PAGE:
The Philippines, like Thailand, has also suffered because of the dramatic drop in international visitors because of COVID-19-related travel restrictions. The economy in the Philippines, however, does not rely on tourism to the same degree as Thailand. Instead, the country relies heavily on remittances from its overseas workers sending money home. Many of them have been on the frontline in fighting the pandemic — the nurse giving the world’s first COVID-19 vaccination in the UK was from the Philippines,— but many others, such as those working on cruise ships, for example, have had to return home, says Ng. This has yet to be reflected in the remittance figures, however, as inflows to the Philippines would have received a boost as those workers would have wired home their entire savings before heading home, Ng points out.

GDP growth and inflation rates for ASEAN, 2019-2021

GDP growth and inflation, % per year
GDP growth Inflation
2019 2020 2021 2019 2020 2021
September ADO 2020 update December ADOS September ADO 2020 update December ADOS September ADO 2020 update December ADOS September ADO 2020 update December ADOS
Southeast Asia 4.4 -3.8 -4.4 5.5 5.2 2.1 1.0 1.2 2.3 2.2
Indonesia 5.0 -1.0 -2.2 5.3 4.5 2.8 2.0 2.0 2.8 2.4
Malaysia 4.3 -5.0 -6.0 6.5 7.0 0.7 -1.5 -1.1 2.0 2.0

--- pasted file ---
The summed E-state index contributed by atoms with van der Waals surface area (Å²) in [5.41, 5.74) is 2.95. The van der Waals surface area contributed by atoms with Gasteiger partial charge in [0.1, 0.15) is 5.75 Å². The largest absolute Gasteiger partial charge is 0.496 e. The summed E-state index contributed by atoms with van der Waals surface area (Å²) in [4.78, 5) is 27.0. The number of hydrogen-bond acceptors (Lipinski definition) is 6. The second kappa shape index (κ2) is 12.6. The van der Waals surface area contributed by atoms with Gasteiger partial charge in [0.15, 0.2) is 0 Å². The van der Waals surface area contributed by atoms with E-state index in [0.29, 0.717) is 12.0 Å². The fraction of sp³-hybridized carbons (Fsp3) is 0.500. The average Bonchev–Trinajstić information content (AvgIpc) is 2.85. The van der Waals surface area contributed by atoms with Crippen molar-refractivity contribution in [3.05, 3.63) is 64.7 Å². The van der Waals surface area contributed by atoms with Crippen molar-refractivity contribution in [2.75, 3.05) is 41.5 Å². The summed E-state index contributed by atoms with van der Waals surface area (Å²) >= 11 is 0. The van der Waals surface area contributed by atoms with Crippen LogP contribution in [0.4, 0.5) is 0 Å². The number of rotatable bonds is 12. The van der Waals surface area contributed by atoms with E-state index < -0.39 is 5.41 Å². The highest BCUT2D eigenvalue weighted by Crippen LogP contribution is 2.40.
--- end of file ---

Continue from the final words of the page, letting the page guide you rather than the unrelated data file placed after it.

Philippines 6.0 -7.3 -8.5 6.5 6.5 2.5 2.4 2.5 2.6 2.6
Singapore 0.7 -6.2 -6.2 4.5 5.1 0.6 -0.3 -0.3 1.0 1.0
Thailand 2.4 -8.0 -7.8 4.5 4.0 0.7 -1.6 -1.0 0.8 0.9
Vietnam 7.0 -1.8 2.3 6.3 6.1 2.8 3.3 3.5 3.5 3.5

Malaysia likewise has been affected by the drop in tourists, but its economy is more diversified. As a major exporter of rubber, it has fared the pandemic well. “There has been huge demand for rubber gloves,” says Ng. “Next year should pick up for Malaysia and we expect Malaysia to have the strongest growth next year,” he adds.

And of the countries in the region, Vietnam is the bright spot. “Vietnam handled Covid the best,” says Ng, adding that unlike other economies, it actually experienced growth and not a contraction. The country has a large manufacturing industry and “Vietnam was able to keep producing because it had contained Covid,” explains Ng. “Next year Vietnam will continue to grow and expand,” he adds.

Sen at Citi agrees: “Vietnam has been the shining star in ASEAN with its effective coronavirus containment, which has helped prop up the domestic economy.” She adds how, prior to the pandemic, Vietnam already had a lot going for it: it is pro-business, has a liberal investment environment and benefits from multiple free trade agreements. “Even before the pandemic, a number of multinational firms had relocated parts of their supply chains to Vietnam as part of their diversification strategies,” she says, adding that she expects this trend to accelerate.

Rana at S&P Global Ratings is also positive about the outlook for Vietnam, “Vietnam stands out as a potential outperformer in 2021. The economy is benefitting from a strong performance from its electronics sector, which will continue to support growth next year.” Like Ng, he also is positive about Malaysia’s prospects for the year ahead. He adds, “Malaysia is another economy that could see a brisk recovery, as the economy has weathered the deep downturn so far. However, the ongoing escalation of the pandemic is weighing on economic prospects for the first quarter of 2021.”